|Major Groups > Polypores > Hexagonia hydnoides|
by Michael Kuo
Here is a pretty unmistakeable polypore from the tropics, featuring a thin cap densely covered with dark brown to almost black hairs. It appears not to be very picky about what kind of deadwood it inhabits, as long as the tree was not a conifer. The range of Hexagonia hydnoides extends from the southern United States through South America. Although U.S. reports usually come from the Gulf Coast states, the collection featured here is from southern Missouri.
Thanks to Chris Crabtree for collecting, documenting, and preserving Hexagonia hydnoides for study; his collection is deposited in The Herbarium of Michael Kuo.
Ecology: Saprobic; growing alone or gregariously on the deadwood of hardwoods; causing a white rot; appearing year-round; widely distributed from the southern United States through South America. The illustrated and described collection is from southern Missouri.
Cap: 5–10 cm across; 4–7 cm deep; thin; irregularly semicircular; convex or nearly flat; densely hairy with dark brown to black hairs (but reportedly sometimes losing the hairs and becoming more or less bald with old age); faintly zoned, especially toward the margin; surface underneath hairs brown to dark brown.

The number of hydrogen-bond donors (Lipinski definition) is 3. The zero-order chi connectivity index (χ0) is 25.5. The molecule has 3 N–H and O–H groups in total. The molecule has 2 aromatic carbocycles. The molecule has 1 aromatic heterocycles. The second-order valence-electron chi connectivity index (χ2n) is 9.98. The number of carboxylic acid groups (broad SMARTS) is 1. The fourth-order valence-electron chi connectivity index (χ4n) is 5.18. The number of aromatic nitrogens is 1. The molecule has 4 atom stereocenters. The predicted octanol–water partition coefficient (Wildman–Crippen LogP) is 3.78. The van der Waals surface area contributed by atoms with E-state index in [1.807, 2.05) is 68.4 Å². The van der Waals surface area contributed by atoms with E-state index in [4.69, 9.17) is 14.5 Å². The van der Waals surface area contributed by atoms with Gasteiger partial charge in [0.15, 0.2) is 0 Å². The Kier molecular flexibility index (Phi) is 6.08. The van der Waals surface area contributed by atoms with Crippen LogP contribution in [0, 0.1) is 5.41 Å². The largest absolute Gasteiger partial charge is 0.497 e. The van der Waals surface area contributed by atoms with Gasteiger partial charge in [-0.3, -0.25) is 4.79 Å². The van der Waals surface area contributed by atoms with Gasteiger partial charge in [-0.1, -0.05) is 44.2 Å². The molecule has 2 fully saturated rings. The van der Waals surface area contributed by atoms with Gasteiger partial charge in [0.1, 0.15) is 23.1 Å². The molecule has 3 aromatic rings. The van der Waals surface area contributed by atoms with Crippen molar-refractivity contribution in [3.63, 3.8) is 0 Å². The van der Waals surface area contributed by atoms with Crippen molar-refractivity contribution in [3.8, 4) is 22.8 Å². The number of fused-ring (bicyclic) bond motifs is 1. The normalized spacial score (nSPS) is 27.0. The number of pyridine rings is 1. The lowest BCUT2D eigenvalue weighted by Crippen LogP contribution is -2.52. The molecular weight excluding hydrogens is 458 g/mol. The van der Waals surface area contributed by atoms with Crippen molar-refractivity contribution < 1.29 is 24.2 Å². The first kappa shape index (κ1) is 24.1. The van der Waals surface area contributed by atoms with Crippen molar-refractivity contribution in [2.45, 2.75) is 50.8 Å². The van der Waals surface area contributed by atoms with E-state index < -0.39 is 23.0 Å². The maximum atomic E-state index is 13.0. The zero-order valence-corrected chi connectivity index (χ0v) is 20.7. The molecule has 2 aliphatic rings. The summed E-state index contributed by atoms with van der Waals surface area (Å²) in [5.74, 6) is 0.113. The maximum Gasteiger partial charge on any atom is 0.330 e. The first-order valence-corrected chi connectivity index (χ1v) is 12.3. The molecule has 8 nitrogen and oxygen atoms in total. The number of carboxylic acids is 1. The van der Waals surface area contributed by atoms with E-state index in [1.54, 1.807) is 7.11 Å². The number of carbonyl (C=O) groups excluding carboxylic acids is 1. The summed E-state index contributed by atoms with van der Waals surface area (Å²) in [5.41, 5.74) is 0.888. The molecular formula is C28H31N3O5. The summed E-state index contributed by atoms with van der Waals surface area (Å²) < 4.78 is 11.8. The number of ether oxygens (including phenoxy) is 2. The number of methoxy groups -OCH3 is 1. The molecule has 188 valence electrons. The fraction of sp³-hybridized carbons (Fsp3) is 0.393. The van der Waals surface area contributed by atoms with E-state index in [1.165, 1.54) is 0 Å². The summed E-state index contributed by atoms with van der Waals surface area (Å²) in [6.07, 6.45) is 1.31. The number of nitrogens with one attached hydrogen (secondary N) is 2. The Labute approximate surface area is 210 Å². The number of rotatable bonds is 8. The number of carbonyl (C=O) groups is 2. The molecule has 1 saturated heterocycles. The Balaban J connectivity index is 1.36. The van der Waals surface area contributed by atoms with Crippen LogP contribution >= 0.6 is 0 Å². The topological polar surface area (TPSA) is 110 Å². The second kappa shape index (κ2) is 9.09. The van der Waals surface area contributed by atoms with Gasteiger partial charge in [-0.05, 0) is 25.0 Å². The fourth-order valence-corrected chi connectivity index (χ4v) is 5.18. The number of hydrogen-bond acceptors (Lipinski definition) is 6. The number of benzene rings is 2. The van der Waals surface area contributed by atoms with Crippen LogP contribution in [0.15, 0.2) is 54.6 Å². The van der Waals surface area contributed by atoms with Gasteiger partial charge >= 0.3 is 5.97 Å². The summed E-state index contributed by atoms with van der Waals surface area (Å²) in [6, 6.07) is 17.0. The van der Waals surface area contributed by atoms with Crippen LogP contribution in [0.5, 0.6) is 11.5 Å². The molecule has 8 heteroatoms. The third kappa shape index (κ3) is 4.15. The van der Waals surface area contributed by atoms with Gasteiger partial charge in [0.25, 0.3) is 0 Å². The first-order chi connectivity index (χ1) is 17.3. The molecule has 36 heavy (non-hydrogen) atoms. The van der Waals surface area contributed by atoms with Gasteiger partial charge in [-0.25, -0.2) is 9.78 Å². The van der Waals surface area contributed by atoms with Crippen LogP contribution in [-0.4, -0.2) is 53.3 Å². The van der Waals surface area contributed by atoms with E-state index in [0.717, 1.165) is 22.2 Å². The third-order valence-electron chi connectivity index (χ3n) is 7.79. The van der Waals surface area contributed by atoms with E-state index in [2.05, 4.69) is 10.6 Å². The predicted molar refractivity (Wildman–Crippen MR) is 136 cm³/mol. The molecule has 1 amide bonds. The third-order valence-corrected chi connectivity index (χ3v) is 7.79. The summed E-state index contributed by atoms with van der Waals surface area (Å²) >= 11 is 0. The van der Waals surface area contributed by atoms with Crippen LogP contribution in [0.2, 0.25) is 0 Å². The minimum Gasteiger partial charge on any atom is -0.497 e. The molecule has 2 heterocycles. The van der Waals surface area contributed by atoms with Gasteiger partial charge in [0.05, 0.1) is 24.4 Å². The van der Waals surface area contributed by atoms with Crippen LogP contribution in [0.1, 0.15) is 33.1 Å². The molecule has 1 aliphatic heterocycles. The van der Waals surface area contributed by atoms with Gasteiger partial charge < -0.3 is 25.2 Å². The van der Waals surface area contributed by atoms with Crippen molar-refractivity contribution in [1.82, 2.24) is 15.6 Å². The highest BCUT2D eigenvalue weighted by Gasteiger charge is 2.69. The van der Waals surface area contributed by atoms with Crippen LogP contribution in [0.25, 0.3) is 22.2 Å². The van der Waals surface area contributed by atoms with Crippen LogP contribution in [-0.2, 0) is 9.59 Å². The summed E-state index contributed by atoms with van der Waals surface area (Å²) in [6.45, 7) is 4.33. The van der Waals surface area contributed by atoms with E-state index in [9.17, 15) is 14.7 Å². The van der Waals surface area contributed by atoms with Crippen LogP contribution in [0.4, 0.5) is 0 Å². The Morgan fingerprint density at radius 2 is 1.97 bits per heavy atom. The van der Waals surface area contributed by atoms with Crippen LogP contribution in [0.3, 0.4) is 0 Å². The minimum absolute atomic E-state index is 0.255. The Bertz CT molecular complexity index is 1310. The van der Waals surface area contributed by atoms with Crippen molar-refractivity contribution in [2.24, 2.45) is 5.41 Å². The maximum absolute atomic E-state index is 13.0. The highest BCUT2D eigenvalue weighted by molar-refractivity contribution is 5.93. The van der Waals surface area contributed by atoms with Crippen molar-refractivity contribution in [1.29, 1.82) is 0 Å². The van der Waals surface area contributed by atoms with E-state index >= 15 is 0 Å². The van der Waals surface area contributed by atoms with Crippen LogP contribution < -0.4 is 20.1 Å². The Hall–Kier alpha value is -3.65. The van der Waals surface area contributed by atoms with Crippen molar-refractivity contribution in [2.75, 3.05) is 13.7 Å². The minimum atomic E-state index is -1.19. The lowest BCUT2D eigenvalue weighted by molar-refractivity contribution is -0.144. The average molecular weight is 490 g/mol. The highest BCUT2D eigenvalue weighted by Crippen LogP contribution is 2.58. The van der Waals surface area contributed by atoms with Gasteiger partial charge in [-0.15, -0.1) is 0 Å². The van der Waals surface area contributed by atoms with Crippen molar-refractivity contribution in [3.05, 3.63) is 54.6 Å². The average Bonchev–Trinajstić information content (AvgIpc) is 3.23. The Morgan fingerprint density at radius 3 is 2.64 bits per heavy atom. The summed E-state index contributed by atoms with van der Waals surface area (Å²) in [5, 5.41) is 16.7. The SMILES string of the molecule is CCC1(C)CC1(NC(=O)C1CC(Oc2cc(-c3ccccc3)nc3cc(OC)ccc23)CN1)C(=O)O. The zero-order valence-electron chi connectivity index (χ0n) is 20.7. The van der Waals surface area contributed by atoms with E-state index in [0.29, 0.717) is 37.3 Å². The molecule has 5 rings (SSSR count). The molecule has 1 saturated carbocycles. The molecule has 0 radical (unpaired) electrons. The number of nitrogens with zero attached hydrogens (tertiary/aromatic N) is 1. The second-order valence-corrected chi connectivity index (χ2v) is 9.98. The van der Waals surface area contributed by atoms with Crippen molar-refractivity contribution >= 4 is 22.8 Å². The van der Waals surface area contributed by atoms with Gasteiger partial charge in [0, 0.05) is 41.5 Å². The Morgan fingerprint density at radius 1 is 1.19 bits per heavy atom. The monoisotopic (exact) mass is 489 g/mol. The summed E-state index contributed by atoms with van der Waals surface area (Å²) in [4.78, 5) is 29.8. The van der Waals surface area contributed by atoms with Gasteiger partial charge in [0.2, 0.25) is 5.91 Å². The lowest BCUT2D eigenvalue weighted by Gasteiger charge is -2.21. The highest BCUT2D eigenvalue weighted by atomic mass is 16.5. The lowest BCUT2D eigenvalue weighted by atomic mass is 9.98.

Pore Surface: Brown to dark brown; not bruising; with 3–4 slightly angular pores per mm; tubes 2–6 mm deep.
Flesh: Rusty brown; not changing when sliced.
Odor: Not distinctive.
Chemical Reactions: KOH black on flesh and tubes.
Spore Print: Not documented.
Microscopic Features: Spores not found in the collection examined; reported by Gilbertson & Ryvarden (1986) as "cylindrical, hyaline and thin-walled, 11–14.5 x 3.5–5 µm." Setae, cystidia not found. Hyphal system trimitic. Clamp connections present in generative hyphae.
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Cite this page as:
Kuo, M. (2019, January). Hexagonia hydnoides. Retrieved from the MushroomExpert.Com Web site: http://www.mushroomexpert.com/hexagonia_hydnoides.html